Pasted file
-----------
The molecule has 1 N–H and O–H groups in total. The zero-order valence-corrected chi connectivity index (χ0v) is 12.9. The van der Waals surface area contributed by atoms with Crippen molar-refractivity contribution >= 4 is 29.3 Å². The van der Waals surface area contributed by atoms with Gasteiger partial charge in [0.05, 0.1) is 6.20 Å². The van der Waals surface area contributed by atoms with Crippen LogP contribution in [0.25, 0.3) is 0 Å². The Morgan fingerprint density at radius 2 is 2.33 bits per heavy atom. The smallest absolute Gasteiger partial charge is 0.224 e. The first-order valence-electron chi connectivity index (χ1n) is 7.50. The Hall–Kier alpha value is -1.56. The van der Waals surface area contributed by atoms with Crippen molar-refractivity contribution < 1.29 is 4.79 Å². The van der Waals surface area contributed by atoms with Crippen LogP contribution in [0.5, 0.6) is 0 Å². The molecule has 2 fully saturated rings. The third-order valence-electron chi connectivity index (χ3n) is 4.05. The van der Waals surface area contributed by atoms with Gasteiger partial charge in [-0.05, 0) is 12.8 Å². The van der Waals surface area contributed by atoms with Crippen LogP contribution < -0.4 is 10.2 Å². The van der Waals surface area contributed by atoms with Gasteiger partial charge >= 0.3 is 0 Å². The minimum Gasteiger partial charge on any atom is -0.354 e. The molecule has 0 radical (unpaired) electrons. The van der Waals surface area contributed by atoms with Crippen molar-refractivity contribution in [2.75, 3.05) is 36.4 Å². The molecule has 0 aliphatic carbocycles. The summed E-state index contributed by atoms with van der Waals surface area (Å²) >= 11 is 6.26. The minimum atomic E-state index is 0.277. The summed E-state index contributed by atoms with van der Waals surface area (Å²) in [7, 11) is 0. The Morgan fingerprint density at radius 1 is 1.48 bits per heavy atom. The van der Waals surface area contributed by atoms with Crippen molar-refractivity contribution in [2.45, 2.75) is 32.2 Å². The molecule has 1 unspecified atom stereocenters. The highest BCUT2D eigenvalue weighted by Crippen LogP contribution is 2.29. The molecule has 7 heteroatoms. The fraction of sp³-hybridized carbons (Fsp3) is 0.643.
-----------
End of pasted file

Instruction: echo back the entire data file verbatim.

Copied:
The molecule has 1 N–H and O–H groups in total. The zero-order valence-corrected chi connectivity index (χ0v) is 12.9. The van der Waals surface area contributed by atoms with Crippen molar-refractivity contribution >= 4 is 29.3 Å². The van der Waals surface area contributed by atoms with Gasteiger partial charge in [0.05, 0.1) is 6.20 Å². The van der Waals surface area contributed by atoms with Crippen LogP contribution in [0.25, 0.3) is 0 Å². The Morgan fingerprint density at radius 2 is 2.33 bits per heavy atom. The smallest absolute Gasteiger partial charge is 0.224 e. The first-order valence-electron chi connectivity index (χ1n) is 7.50. The Hall–Kier alpha value is -1.56. The van der Waals surface area contributed by atoms with Crippen molar-refractivity contribution < 1.29 is 4.79 Å². The van der Waals surface area contributed by atoms with Crippen LogP contribution in [0.5, 0.6) is 0 Å². The molecule has 2 fully saturated rings. The third-order valence-electron chi connectivity index (χ3n) is 4.05. The van der Waals surface area contributed by atoms with Gasteiger partial charge in [-0.05, 0) is 12.8 Å². The van der Waals surface area contributed by atoms with Crippen LogP contribution < -0.4 is 10.2 Å². The van der Waals surface area contributed by atoms with Gasteiger partial charge >= 0.3 is 0 Å². The minimum Gasteiger partial charge on any atom is -0.354 e. The molecule has 0 radical (unpaired) electrons. The van der Waals surface area contributed by atoms with Crippen molar-refractivity contribution in [2.75, 3.05) is 36.4 Å². The molecule has 0 aliphatic carbocycles. The summed E-state index contributed by atoms with van der Waals surface area (Å²) >= 11 is 6.26. The minimum atomic E-state index is 0.277. The summed E-state index contributed by atoms with van der Waals surface area (Å²) in [7, 11) is 0. The Morgan fingerprint density at radius 1 is 1.48 bits per heavy atom. The van der Waals surface area contributed by atoms with Crippen molar-refractivity contribution in [2.45, 2.75) is 32.2 Å². The molecule has 1 unspecified atom stereocenters. The highest BCUT2D eigenvalue weighted by Crippen LogP contribution is 2.29. The molecule has 7 heteroatoms. The fraction of sp³-hybridized carbons (Fsp3) is 0.643.